Now the government is really showing its teeth. In this USA Today report we learn that the metal inside a nickel is worth about 7 cents, while the metal insidea penny is worth about 1.12 cents. In response, you might expect consumers to collect these coins and melt them down and sell the underlying metals at a profit. True free currencies do not have values stamped on them, and thus avoid this problem. But there is a good reason for government to not use a free currency – it’s the best way to tax its citizens without them ever knowing about it.
My favorite quote from the director of the US Mint has to be this:
“The nation needs its coinage for commerce,” U.S. Mint director Ed Moy said in a statement. “We don’t want to see our pennies and nickels melted down so a few individuals can take advantage of the American taxpayer. Replacing these coins would be an enormous cost to taxpayers.”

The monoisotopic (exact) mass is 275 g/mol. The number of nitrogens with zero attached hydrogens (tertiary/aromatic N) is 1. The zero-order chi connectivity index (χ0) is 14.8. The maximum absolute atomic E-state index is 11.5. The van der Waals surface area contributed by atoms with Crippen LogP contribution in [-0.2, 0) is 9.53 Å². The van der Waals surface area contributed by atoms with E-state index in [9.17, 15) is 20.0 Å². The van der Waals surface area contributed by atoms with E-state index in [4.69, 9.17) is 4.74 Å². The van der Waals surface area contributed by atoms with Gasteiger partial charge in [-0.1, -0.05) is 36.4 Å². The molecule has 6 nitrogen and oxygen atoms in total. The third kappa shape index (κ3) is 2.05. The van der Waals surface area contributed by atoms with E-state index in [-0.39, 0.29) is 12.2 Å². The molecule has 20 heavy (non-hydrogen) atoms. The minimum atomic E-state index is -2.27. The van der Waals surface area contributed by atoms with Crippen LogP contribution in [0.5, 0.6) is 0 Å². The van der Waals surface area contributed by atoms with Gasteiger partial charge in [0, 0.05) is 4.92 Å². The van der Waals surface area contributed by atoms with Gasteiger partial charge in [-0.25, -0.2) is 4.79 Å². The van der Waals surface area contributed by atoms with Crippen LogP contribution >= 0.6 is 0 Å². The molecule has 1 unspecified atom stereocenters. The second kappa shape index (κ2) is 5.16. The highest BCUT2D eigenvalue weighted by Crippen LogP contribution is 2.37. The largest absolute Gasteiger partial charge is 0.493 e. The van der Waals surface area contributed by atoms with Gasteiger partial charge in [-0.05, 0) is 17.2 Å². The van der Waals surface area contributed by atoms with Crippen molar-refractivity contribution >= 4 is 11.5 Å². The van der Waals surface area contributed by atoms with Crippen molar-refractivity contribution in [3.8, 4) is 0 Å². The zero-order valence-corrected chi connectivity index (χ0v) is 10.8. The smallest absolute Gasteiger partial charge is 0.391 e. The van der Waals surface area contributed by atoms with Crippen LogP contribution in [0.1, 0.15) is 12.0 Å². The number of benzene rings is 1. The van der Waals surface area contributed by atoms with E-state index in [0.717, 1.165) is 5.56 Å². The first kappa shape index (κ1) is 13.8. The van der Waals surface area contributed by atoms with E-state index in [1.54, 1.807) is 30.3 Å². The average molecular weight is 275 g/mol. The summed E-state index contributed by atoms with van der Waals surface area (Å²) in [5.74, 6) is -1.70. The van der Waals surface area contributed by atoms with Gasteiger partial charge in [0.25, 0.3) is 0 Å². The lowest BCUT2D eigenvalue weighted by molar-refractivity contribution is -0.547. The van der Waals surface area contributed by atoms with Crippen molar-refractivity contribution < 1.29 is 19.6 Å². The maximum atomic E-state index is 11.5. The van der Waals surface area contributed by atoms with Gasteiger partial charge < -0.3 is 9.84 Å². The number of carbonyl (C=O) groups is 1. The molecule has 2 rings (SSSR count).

It should perhaps be rephrased as this:
“American taxpayers don’t want to see their dollars devalued so a few power hungry individuals in government can take advantage of the American taxpayer. Replacing fiat currency with sound currency would be an enormous restraint on government.”
Consider also that:
- The Mint produced $78,612,000 worth of pennies at a cost of $135,998,760 thereby wasting $57,386,760 of taxpayer money through November of 2006.
- Twice in our nation’s history, gold coins were melted by the government.
- The first melting occurred in 1834 when the gold content of U.S. coins was reduced and nearly all gold coins minted from the period 1795 to 1834 were melted because their intrinsic value exceeded their face value.
- The second melting resulted from the great Gold Confiscation of 1933, when 90% to 95% of all U.S. gold coins held by individuals, banks, and the Treasury were recalled, thrown into huge melting pots, and poured into lifeless 100-ounce and 400-ounce gold bars. Franklin Roosevelt’s gold confiscation order of 1933 saw the end of regular issue, legal tender U.S. gold coinage.